|Preferred IUPAC name
3D model (JSmol)
CompTox Dashboard (EPA)
|Molar mass||66.103 g·mol−1|
|Density||0.781 g/cm3 at 25°C|
|Boiling point||51–53 °C (124–127 °F; 324–326 K)|
|H225, H315, H319, H412|
|P210, P273, P280, P305+P351+P338|
|Flash point||−17 °C (1 °F; 256 K)|
Except where otherwise noted, data are given for materials in their standard state (at 25 °C [77 °F], 100 kPa).
Cyclopropylacetylene is an hydrocarbon with the chemical formula C
6. Under normal conditions, the substance is a colorless liquid. Cyclopropylacetylene is a precursor pharmaceuticals and other organic compounds.
Several methods have been published on the synthesis of cyclopropylacetylene. The earliest preparation starts with the chlorination of cyclopropylmethylketone with phosphorus pentachloride. Thereafter, the reaction product, 1-cyclopropyl-1,1-dichloroethane, is converted into cyclopropylacetylene via double dehydrochlorination. This occurs in presence of a strongly basic solution, such as potassium tert-butoxide in dimethyl sulfoxide:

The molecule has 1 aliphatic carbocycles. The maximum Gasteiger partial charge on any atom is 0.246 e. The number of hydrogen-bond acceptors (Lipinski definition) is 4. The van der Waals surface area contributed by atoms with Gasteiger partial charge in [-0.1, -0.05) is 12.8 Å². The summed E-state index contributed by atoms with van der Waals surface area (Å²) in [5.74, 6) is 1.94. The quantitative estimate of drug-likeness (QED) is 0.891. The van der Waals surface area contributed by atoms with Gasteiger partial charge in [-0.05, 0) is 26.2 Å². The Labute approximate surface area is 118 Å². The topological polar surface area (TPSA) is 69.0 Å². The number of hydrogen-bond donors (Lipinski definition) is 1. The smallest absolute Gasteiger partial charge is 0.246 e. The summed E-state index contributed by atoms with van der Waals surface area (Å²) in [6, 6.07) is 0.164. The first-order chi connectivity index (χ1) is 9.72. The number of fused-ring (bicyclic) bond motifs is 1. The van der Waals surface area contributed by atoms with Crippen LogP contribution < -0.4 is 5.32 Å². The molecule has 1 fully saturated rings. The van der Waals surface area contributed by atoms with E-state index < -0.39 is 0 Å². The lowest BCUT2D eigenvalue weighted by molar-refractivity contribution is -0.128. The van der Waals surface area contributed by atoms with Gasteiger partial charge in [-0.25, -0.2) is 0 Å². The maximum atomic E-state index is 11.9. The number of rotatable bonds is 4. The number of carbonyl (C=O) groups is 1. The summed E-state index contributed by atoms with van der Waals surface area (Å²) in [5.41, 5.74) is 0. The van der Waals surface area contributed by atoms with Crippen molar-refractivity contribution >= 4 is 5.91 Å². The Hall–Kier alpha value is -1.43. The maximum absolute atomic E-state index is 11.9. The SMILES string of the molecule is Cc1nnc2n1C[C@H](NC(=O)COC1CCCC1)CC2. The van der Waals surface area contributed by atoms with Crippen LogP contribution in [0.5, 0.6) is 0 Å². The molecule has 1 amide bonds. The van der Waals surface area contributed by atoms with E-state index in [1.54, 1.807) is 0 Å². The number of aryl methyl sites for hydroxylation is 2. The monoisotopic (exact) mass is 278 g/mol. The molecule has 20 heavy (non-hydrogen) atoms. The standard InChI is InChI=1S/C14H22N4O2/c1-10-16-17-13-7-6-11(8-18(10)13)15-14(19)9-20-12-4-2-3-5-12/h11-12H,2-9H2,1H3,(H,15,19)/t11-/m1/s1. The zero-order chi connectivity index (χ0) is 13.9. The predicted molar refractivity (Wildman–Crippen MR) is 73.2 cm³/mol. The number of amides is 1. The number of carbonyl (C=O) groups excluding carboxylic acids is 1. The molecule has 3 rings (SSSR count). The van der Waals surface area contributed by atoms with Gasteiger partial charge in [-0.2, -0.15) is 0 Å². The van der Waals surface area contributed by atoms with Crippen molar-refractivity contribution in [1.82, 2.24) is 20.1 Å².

However, the yield of this method is not substantial (20-25%). A one-pot synthesis of cyclopropylacetylene has been reported in which 5-chloro-1-pentyne reacts with n-butyl lithium or n-hexyl lithium. Cyclohexane is used as a solvent. The reaction is a metalation followed by a cyclization. The reaction product is then cooled, and an aqueous solution of ammonium chloride is added slowly. There is a two-phase mixture: a heavy water phase and a lighter organic phase containing cyclopropylacetylene.
Cyclopropylacetylene is used as reagent in organic reactions. It is, for example, a building block of the antiretroviral and psychotropic drug efavirenz. It can also be used in the azide-alkyne Huisgen cycloaddition.
- ^ "Cyclopropylacetylene : density 0.781 g/mL at 25 °C". Sigmaaldrich.com. Retrieved 26 April 2022.
- ^ "CYCLOPROPYL ACETYLENE". chemicalland21.com. Retrieved 31 May 2017.
- ^ Hudson, C.E.; Bauld, N.L. (1972). "Quantitative analysis of cyclopropyl β hyperfine splittings". J. Am. Chem. Soc. 94 (4): 1158. doi:10.1021/ja00759a021.
- ^ a b Corley, Edward G.; Thompson, Andrew S.; Huntington, Martha (2000). "CYCLOPROPYLACETYLENE". Organic Syntheses. orgsyn.org. 77: 231. doi:10.15227/orgsyn.077.0231. Retrieved 31 May 2017.